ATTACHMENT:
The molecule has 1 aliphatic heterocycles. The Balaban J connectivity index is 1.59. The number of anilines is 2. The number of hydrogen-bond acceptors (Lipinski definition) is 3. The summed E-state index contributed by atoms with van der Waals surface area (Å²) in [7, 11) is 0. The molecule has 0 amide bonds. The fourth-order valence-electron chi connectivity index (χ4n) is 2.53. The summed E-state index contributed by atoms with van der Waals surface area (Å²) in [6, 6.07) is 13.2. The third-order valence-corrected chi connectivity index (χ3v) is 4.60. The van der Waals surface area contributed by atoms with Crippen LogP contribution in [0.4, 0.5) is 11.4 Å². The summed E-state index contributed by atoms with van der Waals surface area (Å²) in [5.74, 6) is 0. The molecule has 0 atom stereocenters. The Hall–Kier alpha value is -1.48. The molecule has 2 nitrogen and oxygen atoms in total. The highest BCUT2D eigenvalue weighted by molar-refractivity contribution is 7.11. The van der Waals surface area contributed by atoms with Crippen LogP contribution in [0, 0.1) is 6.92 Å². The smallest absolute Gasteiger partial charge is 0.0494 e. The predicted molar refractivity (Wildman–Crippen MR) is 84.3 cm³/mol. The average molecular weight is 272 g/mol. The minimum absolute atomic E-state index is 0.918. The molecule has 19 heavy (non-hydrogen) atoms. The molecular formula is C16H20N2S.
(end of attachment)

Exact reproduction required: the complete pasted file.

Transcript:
The molecule has 1 aliphatic heterocycles. The Balaban J connectivity index is 1.59. The number of anilines is 2. The number of hydrogen-bond acceptors (Lipinski definition) is 3. The summed E-state index contributed by atoms with van der Waals surface area (Å²) in [7, 11) is 0. The molecule has 0 amide bonds. The fourth-order valence-electron chi connectivity index (χ4n) is 2.53. The summed E-state index contributed by atoms with van der Waals surface area (Å²) in [6, 6.07) is 13.2. The third-order valence-corrected chi connectivity index (χ3v) is 4.60. The van der Waals surface area contributed by atoms with Crippen LogP contribution in [0.4, 0.5) is 11.4 Å². The summed E-state index contributed by atoms with van der Waals surface area (Å²) in [5.74, 6) is 0. The molecule has 0 atom stereocenters. The Hall–Kier alpha value is -1.48. The molecule has 2 nitrogen and oxygen atoms in total. The highest BCUT2D eigenvalue weighted by molar-refractivity contribution is 7.11. The van der Waals surface area contributed by atoms with Crippen LogP contribution in [0, 0.1) is 6.92 Å². The smallest absolute Gasteiger partial charge is 0.0494 e. The predicted molar refractivity (Wildman–Crippen MR) is 84.3 cm³/mol. The average molecular weight is 272 g/mol. The minimum absolute atomic E-state index is 0.918. The molecule has 19 heavy (non-hydrogen) atoms. The molecular formula is C16H20N2S.